# Morphism

In category theory (a branch of mathematics ) one considers so-called (abstract) categories , which are given by a class of objects and for two objects and a class of morphisms from to (also referred to as arrows ). ${\ displaystyle X}$ ${\ displaystyle Y}$ ${\ displaystyle X}$ ${\ displaystyle Y}$ One writes:

${\ displaystyle f \ colon X \ to Y}$ .

The category also includes a partial combination of morphisms that must meet certain conditions.

If one interprets sets with the same structure as objects and the functions between the underlying sets, which are compatible with their structure , as associated morphisms, one speaks of a concrete category . The combination of the morphisms then corresponds to the usual execution of functions one after the other . But there are also very differently formed concrete categories in which morphisms do not appear as functions between the objects, for example the category Toph , whose objects are topological spaces and whose morphisms are homotopy classes of continuous functions, or the category Rel , whose objects are sets and whose morphisms are relations are.

## Examples

Concrete examples of morphisms are homomorphisms of the categories that are studied in algebra (e.g. groups or rings ), continuous functions between topological spaces , differentiable functions between differentiable manifolds .

Each quasi-order defines a category in which the objects are the elements of and a morphism exists if and only if . ${\ displaystyle (M, \ lesssim)}$ ${\ displaystyle M}$ ${\ displaystyle x \ to y}$ ${\ displaystyle x \ lesssim y}$ In a functor category , the morphisms are the natural transformations between the functors.

For some categories there are special names for morphisms.

## shortcut

The connection (execution, composition) of morphisms, in characters:, is often shown in a commutative diagram , for example ${\ displaystyle \ circ}$  ## Types

• Every object of a category has an identical morphism , written which is a right-neutral element for all morphisms and a left-neutral element of the composition for all morphisms , so that and is always valid.${\ displaystyle X}$ ${\ displaystyle \ operatorname {id} _ {X} \ colon X \ to X,}$ ${\ displaystyle f \ colon X \ to Y}$ ${\ displaystyle g \ colon Y \ to X}$ ${\ displaystyle f \ circ \ operatorname {id} _ {X} = f}$ ${\ displaystyle \ operatorname {id} _ {X} \ circ g = g}$ • If a morphism has a right inverse , i. H. if there is a morphism with are, it means retraction . Similarly, a cut (section, coretraction) denotes a morphism that has a left inverse.${\ displaystyle f \ colon X \ to Y}$ ${\ displaystyle g \ colon Y \ to X}$ ${\ displaystyle f \ circ g = \ operatorname {id} _ {Y}}$ ${\ displaystyle f}$ • If there is both a retraction and a section, then it is called isomorphism . In this case, the objects and can be viewed as similar within their category (isomorphisms are, for example, the bijective images in the concrete category of sets ).${\ displaystyle f \ colon X \ to Y}$ ${\ displaystyle f}$ ${\ displaystyle X}$ ${\ displaystyle Y}$ • A morphism from to is called an endomorphism from${\ displaystyle X}$ ${\ displaystyle X}$ ${\ displaystyle X.}$ • An endomorphism that is also an isomorphism is called an automorphism .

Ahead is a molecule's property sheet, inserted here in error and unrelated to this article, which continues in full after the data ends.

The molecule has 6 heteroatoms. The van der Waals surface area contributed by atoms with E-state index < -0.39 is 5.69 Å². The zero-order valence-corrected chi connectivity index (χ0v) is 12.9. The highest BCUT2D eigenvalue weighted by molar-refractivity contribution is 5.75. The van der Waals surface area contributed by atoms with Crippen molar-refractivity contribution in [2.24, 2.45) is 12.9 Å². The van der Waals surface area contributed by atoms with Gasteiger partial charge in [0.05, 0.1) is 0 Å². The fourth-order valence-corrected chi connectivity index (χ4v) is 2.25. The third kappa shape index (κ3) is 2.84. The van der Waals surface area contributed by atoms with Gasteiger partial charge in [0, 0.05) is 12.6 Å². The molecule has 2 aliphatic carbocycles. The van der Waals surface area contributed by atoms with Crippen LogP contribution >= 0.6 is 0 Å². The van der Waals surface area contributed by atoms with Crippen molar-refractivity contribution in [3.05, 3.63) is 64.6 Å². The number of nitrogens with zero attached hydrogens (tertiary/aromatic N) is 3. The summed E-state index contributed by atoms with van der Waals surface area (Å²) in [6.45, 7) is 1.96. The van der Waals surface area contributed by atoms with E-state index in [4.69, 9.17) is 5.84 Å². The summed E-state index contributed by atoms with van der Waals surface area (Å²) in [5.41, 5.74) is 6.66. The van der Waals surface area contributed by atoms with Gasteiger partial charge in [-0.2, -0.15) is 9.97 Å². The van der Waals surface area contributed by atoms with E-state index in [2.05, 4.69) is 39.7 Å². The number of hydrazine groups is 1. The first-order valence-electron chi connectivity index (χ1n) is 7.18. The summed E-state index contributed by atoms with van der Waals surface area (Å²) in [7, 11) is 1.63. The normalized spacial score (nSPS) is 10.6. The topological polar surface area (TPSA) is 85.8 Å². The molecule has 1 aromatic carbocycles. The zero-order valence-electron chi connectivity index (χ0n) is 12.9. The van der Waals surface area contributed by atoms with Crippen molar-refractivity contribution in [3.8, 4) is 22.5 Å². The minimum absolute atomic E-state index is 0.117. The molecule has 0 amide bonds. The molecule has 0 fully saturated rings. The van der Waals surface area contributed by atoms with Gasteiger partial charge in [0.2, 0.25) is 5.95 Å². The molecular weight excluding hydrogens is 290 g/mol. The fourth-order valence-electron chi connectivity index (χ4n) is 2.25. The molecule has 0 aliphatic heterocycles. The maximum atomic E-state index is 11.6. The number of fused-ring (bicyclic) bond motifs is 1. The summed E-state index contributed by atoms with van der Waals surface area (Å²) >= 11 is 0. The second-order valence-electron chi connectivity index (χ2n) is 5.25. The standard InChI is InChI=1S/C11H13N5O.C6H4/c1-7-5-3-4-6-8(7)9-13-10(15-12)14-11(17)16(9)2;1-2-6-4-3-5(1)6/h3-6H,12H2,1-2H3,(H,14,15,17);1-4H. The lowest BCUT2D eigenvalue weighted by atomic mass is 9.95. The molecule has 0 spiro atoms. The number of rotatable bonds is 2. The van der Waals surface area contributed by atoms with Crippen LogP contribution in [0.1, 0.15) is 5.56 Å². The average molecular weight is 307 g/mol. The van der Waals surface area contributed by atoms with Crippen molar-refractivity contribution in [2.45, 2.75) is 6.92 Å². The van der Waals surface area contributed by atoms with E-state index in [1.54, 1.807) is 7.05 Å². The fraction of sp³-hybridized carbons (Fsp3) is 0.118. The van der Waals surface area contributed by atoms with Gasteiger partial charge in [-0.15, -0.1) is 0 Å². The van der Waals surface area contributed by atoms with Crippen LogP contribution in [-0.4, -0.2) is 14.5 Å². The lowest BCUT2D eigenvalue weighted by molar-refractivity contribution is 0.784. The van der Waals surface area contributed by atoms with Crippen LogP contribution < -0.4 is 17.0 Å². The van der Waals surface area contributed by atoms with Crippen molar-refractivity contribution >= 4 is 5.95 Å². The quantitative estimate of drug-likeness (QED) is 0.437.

• A morphism with the following property is called an epimorphism : ${\ displaystyle f \ colon X \ to Y}$ If there are any morphisms with , then is always (e.g. every surjective homomorphism is an epimorphism).${\ displaystyle g, h \ colon Y \ to Z}$ ${\ displaystyle g \ circ f = h \ circ f}$ ${\ displaystyle g = h}$ • A morphism with the following property is called a monomorphism : ${\ displaystyle f \ colon X \ to Y}$ If there are any morphisms with , then is always (e.g. every injective homomorphism is a monomorphism).${\ displaystyle g, h \ colon W \ to X}$ ${\ displaystyle f \ circ g = f \ circ h}$ ${\ displaystyle g = h}$ • An epimorphism is called extremal if off and is a monomorphism, it always follows: is an isomorphism.${\ displaystyle f}$ ${\ displaystyle f = v \ circ w}$ ${\ displaystyle v}$ ${\ displaystyle v}$ • A monomorphism is called extremal , if from and is an epimorphism, it always follows is an isomorphism.${\ displaystyle f}$ ${\ displaystyle f = w \ circ v}$ ${\ displaystyle v}$ ${\ displaystyle v}$ • If both an epimorphism and a monomorphism, then it is a bimorphism . Not every bimorphism is an isomorphism. However, every morphism is an isomorphism, which is epimorphism and section, or monomorphism and retraction. ${\ displaystyle f}$ ${\ displaystyle f}$ An example of a bimorphism that is not an isomorphism is the embedding of the integers in the rational numbers as a homomorphism of rings.

## literature

• Martin Brandenburg: Introduction to Category Theory . With detailed explanations and numerous examples. Springer Spectrum, Berlin 2015, ISBN 978-3-662-47067-1 .
• Samuel Eilenberg , Saunders Mac Lane : General theory of natural equivalences . In: Transactions of the American Mathematical Society . tape 58 , no. 2 , September 1945, p. 231-294 .
• Saunders Mac Lane: Categories for the Working MathematicianGraduate Texts in Mathematics . Volume 5 ). 2nd Edition. Springer, New York 1998, ISBN 0-387-90035-7 .